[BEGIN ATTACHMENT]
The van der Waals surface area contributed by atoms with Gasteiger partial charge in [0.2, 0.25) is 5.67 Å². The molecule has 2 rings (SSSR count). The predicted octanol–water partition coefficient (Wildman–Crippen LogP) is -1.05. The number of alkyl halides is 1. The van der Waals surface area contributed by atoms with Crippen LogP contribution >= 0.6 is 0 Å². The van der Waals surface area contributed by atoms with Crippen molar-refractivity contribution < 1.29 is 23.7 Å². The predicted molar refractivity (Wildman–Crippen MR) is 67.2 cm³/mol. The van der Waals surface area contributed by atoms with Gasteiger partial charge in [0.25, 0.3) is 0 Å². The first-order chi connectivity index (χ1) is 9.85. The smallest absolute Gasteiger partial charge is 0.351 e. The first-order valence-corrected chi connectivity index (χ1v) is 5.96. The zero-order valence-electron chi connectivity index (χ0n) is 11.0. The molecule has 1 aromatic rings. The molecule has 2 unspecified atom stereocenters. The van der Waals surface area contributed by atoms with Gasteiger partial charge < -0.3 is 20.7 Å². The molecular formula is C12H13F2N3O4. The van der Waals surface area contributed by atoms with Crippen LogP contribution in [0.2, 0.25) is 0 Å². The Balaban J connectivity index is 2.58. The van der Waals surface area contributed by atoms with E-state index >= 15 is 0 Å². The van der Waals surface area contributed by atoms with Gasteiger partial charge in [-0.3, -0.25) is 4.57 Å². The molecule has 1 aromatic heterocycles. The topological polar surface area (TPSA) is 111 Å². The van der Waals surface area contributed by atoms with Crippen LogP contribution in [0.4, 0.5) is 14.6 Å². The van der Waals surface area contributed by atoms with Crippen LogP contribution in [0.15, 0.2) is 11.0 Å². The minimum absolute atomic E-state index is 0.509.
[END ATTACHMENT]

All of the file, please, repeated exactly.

The van der Waals surface area contributed by atoms with Gasteiger partial charge in [0.2, 0.25) is 5.67 Å². The molecule has 2 rings (SSSR count). The predicted octanol–water partition coefficient (Wildman–Crippen LogP) is -1.05. The number of alkyl halides is 1. The van der Waals surface area contributed by atoms with Crippen LogP contribution >= 0.6 is 0 Å². The van der Waals surface area contributed by atoms with Crippen molar-refractivity contribution < 1.29 is 23.7 Å². The predicted molar refractivity (Wildman–Crippen MR) is 67.2 cm³/mol. The van der Waals surface area contributed by atoms with Gasteiger partial charge in [0.25, 0.3) is 0 Å². The first-order chi connectivity index (χ1) is 9.85. The smallest absolute Gasteiger partial charge is 0.351 e. The first-order valence-corrected chi connectivity index (χ1v) is 5.96. The zero-order valence-electron chi connectivity index (χ0n) is 11.0. The molecule has 1 aromatic rings. The molecule has 2 unspecified atom stereocenters. The van der Waals surface area contributed by atoms with Gasteiger partial charge < -0.3 is 20.7 Å². The molecular formula is C12H13F2N3O4. The van der Waals surface area contributed by atoms with Crippen LogP contribution in [0.2, 0.25) is 0 Å². The Balaban J connectivity index is 2.58. The van der Waals surface area contributed by atoms with E-state index >= 15 is 0 Å². The van der Waals surface area contributed by atoms with Gasteiger partial charge in [-0.3, -0.25) is 4.57 Å². The molecule has 1 aromatic heterocycles. The topological polar surface area (TPSA) is 111 Å². The van der Waals surface area contributed by atoms with Crippen LogP contribution in [0.4, 0.5) is 14.6 Å². The van der Waals surface area contributed by atoms with Crippen LogP contribution in [0.15, 0.2) is 11.0 Å². The minimum absolute atomic E-state index is 0.509.